The Ninth Circuit stands alone, however, in reading Mechanik so broadly as to provide for interlocutory appeals raising issues of grand jury abuse. In United States v. Midland Asphalt Corp., 840 F.2d 1040 (2d Cir.), cert. granted, --- U.S. ----, 108 S.Ct. 2869, 101 L.Ed.2d 905 (1988), the Second Circuit considered an interlocutory appeal from the denial of a motion to dismiss an indictment based upon alleged violations of Rule 6(e). Departing from the position taken by the Ninth Circuit, the court in Midland concluded that the different purposes that underlie Rule 6(d) and Rule 6(e) sufficiently distinguish Mechanik so as not to require interlocutory review of claimed violations of Rule 6(e).


The court concluded that the Rule 6(d) violation found in Mechanik, which affected only the grand jury's ability to make a fair determination of probable cause, differed significantly from violations of Rule 6(e), a rule that serves the "very different function" of "protect[ing] society's interest in keeping secret the identity of grand jury witnesses and persons under investigation." Id. at 1046. Thus, unlike a violation of Rule 6(d), a violation of Rule 6(e) is not rendered harmless simply because the defendant is convicted. Indeed, concluded the Second Circuit, the more egregious the violation of Rule 6(e), the more likely it becomes that the petit jury will convict. Id. Consequently, because post-conviction review of appellant's Rule 6(e) claims would be available, the appeal was dismissed as premature.


A slightly different perspective is found in United States v. Taylor, 798 F.2d 1337 (10th Cir.1986). In Taylor, the defendants had moved for dismissal of the indictment because the prosecution had "inva[ded] the defense camp," had failed to present exculpatory evidence to the grand jury, had biased the grand jury with "inadmissible, inflammatory, and prejudicial evidence," and had improperly used state officers in the grand jury investigation. Id. at 1338. The district court denied the motion and defendants sought an interlocutory appeal. Id. at 1338-39. The court of appeals dismissed, holding that the grand jury abuses could effectively be reviewed after final judgment. Id. at 1340.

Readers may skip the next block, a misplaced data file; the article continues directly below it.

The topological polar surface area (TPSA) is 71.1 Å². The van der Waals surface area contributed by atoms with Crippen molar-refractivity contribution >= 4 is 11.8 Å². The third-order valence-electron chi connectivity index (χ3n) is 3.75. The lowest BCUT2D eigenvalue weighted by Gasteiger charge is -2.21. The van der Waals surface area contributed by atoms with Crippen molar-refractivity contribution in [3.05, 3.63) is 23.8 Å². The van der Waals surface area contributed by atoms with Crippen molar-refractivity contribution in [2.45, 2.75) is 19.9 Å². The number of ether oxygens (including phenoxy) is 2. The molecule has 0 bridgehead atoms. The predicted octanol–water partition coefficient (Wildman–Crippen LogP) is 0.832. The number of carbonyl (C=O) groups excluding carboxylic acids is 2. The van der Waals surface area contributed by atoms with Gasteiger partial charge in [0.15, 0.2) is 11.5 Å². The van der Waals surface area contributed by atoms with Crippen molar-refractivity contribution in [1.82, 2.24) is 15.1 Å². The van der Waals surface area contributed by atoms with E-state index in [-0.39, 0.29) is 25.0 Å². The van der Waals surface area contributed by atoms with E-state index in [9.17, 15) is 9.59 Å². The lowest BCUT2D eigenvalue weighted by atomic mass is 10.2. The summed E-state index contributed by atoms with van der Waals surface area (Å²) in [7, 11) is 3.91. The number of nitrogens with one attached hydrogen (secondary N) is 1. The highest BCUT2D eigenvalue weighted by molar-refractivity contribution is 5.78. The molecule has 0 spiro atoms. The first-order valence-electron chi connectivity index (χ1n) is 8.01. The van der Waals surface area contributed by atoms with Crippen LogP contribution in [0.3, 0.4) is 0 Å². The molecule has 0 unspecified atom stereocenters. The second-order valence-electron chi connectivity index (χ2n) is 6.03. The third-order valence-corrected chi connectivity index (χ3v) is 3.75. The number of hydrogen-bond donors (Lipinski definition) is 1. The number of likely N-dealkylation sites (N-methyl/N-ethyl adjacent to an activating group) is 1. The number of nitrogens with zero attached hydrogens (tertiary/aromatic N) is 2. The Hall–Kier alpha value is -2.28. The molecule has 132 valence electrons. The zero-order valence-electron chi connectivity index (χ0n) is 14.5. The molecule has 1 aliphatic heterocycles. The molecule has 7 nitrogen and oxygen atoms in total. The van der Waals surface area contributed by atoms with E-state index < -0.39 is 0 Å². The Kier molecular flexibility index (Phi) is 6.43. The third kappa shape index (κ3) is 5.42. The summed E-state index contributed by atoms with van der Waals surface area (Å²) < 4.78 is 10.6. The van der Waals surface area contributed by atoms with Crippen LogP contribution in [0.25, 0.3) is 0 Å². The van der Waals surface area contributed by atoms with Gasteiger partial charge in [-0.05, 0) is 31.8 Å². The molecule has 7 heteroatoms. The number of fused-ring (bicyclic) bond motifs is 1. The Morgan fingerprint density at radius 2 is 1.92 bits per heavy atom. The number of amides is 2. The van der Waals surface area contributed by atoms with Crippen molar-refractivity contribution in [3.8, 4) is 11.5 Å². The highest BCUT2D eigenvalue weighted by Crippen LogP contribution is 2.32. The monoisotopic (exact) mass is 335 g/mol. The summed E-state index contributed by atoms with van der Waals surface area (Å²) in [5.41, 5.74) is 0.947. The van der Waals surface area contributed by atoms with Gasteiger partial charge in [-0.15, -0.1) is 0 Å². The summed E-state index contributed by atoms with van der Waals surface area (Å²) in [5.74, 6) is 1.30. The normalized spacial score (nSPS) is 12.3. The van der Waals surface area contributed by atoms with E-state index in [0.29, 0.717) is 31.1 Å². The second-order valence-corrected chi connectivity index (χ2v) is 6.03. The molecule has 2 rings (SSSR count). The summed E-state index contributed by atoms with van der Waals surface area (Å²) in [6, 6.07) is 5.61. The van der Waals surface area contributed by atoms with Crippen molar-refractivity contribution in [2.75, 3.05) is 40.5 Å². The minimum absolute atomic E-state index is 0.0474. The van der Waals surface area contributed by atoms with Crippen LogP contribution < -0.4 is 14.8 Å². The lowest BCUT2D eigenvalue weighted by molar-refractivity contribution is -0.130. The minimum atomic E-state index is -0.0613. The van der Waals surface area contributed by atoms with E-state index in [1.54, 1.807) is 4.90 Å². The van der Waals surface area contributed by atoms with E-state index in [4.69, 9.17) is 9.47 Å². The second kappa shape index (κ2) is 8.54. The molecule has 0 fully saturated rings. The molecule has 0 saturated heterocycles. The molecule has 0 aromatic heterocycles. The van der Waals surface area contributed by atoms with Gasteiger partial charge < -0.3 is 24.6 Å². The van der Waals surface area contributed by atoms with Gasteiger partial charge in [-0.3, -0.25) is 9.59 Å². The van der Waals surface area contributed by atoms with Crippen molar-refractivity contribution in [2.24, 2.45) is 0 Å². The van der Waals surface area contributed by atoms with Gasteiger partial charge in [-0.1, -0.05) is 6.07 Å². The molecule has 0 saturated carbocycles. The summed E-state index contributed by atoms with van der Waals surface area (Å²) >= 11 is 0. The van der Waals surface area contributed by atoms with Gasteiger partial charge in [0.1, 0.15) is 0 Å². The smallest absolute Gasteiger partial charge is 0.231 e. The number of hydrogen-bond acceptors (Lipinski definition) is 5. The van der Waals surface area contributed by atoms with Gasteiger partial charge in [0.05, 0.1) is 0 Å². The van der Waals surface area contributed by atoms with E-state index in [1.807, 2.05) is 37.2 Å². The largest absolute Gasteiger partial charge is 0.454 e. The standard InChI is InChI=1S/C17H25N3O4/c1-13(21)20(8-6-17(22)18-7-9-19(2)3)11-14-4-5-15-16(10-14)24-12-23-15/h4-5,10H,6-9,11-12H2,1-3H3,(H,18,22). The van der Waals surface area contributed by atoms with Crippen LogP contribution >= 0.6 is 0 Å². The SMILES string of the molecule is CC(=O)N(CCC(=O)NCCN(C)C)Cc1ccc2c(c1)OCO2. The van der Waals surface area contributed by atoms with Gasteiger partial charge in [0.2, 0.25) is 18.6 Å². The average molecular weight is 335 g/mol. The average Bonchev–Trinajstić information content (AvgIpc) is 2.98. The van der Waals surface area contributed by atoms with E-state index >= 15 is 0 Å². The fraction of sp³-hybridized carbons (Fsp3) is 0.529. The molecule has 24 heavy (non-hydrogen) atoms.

Post-conviction review was available, in the Tenth Circuit's view, because unlike the "technical" violation found in Mechanik, the allegations raised by the Taylor defendants attacked the "fundamental fairness" of the criminal proceedings. A determination of guilt by the petit jury would not "moot" these issues, because they go beyond the question of whether the grand jury had sufficient evidence upon which to return an indictment. Because these claims would be justiciable following conviction, an interlocutory appeal was not warranted. Id. at 1340.


Similarly, in United States v. LaRouche Campaign, 829 F.2d 250 (1st Cir.1987), the defendants claimed that the government had engaged in a "persistent and pervasive pattern" of grand jury abuse, including violations of Rule 6(e). Id. at 251. The district court denied defendants' motion to dismiss the indictment and an immediate appeal followed.


The defendants urged the court of appeals to review pre-trial their claims of grand jury abuse, arguing that the fifth amendment guaranteed to them a right to be tried only upon charges brought by an unbiased, informed grand jury. Unless an interlocutory appeal were allowed, argued the defendants, Mechanik insured that that right would be irrevocably lost.


The court quickly rejected defendants' suggestion of a general "right not to be tried " guaranteed by the fifth amendment. Id. at 252 (emphasis in original). The court further concluded that Mechanik did not require a departure from the general rule that flawed grand jury proceedings may effectively be reviewed and remedied following conviction. Id. at 254.